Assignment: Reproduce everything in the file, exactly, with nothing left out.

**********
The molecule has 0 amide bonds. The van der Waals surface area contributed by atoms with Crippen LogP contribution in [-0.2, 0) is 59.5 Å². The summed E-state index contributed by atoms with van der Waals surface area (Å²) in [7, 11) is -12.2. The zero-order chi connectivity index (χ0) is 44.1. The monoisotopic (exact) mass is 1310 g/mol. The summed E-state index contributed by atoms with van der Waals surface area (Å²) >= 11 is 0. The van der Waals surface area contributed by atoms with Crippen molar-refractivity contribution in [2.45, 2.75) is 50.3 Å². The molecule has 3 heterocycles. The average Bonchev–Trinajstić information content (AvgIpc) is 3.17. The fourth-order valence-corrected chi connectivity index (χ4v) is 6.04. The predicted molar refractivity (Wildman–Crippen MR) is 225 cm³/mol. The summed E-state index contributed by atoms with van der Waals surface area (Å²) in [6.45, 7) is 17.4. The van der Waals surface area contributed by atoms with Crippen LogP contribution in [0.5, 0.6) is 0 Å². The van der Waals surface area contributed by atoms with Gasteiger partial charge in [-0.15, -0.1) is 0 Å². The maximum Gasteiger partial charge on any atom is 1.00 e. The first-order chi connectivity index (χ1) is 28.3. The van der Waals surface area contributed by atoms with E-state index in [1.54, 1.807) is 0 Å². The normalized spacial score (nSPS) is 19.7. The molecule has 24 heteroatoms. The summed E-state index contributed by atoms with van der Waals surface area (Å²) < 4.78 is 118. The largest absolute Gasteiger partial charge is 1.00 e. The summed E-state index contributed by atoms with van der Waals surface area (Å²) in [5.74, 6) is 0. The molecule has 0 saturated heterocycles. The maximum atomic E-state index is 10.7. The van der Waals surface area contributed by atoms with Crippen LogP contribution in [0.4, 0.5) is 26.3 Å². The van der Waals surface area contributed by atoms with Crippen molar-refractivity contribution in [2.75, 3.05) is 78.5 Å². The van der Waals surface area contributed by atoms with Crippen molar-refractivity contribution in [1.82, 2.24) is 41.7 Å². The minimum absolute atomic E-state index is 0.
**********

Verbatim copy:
The molecule has 0 amide bonds. The van der Waals surface area contributed by atoms with Crippen LogP contribution in [-0.2, 0) is 59.5 Å². The summed E-state index contributed by atoms with van der Waals surface area (Å²) in [7, 11) is -12.2. The zero-order chi connectivity index (χ0) is 44.1. The monoisotopic (exact) mass is 1310 g/mol. The summed E-state index contributed by atoms with van der Waals surface area (Å²) >= 11 is 0. The van der Waals surface area contributed by atoms with Crippen molar-refractivity contribution in [2.45, 2.75) is 50.3 Å². The molecule has 3 heterocycles. The average Bonchev–Trinajstić information content (AvgIpc) is 3.17. The fourth-order valence-corrected chi connectivity index (χ4v) is 6.04. The predicted molar refractivity (Wildman–Crippen MR) is 225 cm³/mol. The summed E-state index contributed by atoms with van der Waals surface area (Å²) in [6.45, 7) is 17.4. The van der Waals surface area contributed by atoms with Crippen LogP contribution in [0.5, 0.6) is 0 Å². The van der Waals surface area contributed by atoms with Gasteiger partial charge in [-0.15, -0.1) is 0 Å². The maximum Gasteiger partial charge on any atom is 1.00 e. The first-order chi connectivity index (χ1) is 28.3. The van der Waals surface area contributed by atoms with E-state index in [1.54, 1.807) is 0 Å². The normalized spacial score (nSPS) is 19.7. The molecule has 24 heteroatoms. The summed E-state index contributed by atoms with van der Waals surface area (Å²) < 4.78 is 118. The largest absolute Gasteiger partial charge is 1.00 e. The summed E-state index contributed by atoms with van der Waals surface area (Å²) in [5.74, 6) is 0. The molecule has 0 saturated heterocycles. The maximum atomic E-state index is 10.7. The van der Waals surface area contributed by atoms with Crippen LogP contribution in [0.4, 0.5) is 26.3 Å². The van der Waals surface area contributed by atoms with Crippen molar-refractivity contribution in [2.75, 3.05) is 78.5 Å². The van der Waals surface area contributed by atoms with Crippen molar-refractivity contribution in [1.82, 2.24) is 41.7 Å². The minimum absolute atomic E-state index is 0.